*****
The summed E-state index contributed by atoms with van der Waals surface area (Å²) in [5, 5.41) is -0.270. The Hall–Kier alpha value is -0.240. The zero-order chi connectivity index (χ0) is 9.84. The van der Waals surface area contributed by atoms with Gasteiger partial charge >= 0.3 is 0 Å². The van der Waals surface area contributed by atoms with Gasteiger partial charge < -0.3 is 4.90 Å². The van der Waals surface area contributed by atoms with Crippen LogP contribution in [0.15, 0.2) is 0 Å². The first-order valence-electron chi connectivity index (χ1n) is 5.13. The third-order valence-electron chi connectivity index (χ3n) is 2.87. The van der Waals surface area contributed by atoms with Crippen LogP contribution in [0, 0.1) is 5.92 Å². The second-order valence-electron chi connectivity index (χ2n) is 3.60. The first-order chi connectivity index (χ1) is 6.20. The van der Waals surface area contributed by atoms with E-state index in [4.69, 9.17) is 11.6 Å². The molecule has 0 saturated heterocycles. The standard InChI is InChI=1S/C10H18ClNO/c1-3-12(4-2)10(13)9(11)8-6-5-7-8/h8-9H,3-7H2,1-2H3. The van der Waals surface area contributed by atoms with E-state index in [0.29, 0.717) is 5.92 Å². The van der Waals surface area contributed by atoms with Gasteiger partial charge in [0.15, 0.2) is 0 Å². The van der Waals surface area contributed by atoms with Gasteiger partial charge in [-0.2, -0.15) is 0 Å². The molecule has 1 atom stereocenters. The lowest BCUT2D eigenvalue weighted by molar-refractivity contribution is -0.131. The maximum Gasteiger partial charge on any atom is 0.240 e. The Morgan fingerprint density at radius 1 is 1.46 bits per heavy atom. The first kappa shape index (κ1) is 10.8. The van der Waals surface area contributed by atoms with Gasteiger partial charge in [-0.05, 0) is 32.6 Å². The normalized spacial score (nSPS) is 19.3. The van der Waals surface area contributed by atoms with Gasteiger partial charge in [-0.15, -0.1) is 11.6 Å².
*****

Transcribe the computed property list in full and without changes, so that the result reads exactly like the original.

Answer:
The summed E-state index contributed by atoms with van der Waals surface area (Å²) in [5, 5.41) is -0.270. The Hall–Kier alpha value is -0.240. The zero-order chi connectivity index (χ0) is 9.84. The van der Waals surface area contributed by atoms with Gasteiger partial charge >= 0.3 is 0 Å². The van der Waals surface area contributed by atoms with Gasteiger partial charge < -0.3 is 4.90 Å². The van der Waals surface area contributed by atoms with Crippen LogP contribution in [0.15, 0.2) is 0 Å². The first-order valence-electron chi connectivity index (χ1n) is 5.13. The third-order valence-electron chi connectivity index (χ3n) is 2.87. The van der Waals surface area contributed by atoms with Crippen LogP contribution in [0, 0.1) is 5.92 Å². The second-order valence-electron chi connectivity index (χ2n) is 3.60. The first-order chi connectivity index (χ1) is 6.20. The van der Waals surface area contributed by atoms with E-state index in [4.69, 9.17) is 11.6 Å². The molecule has 0 saturated heterocycles. The standard InChI is InChI=1S/C10H18ClNO/c1-3-12(4-2)10(13)9(11)8-6-5-7-8/h8-9H,3-7H2,1-2H3. The van der Waals surface area contributed by atoms with E-state index in [0.29, 0.717) is 5.92 Å². The van der Waals surface area contributed by atoms with Gasteiger partial charge in [0.15, 0.2) is 0 Å². The van der Waals surface area contributed by atoms with Gasteiger partial charge in [-0.2, -0.15) is 0 Å². The molecule has 1 atom stereocenters. The lowest BCUT2D eigenvalue weighted by molar-refractivity contribution is -0.131. The maximum Gasteiger partial charge on any atom is 0.240 e. The Morgan fingerprint density at radius 1 is 1.46 bits per heavy atom. The first kappa shape index (κ1) is 10.8. The van der Waals surface area contributed by atoms with Gasteiger partial charge in [-0.05, 0) is 32.6 Å². The normalized spacial score (nSPS) is 19.3. The van der Waals surface area contributed by atoms with Gasteiger partial charge in [-0.15, -0.1) is 11.6 Å².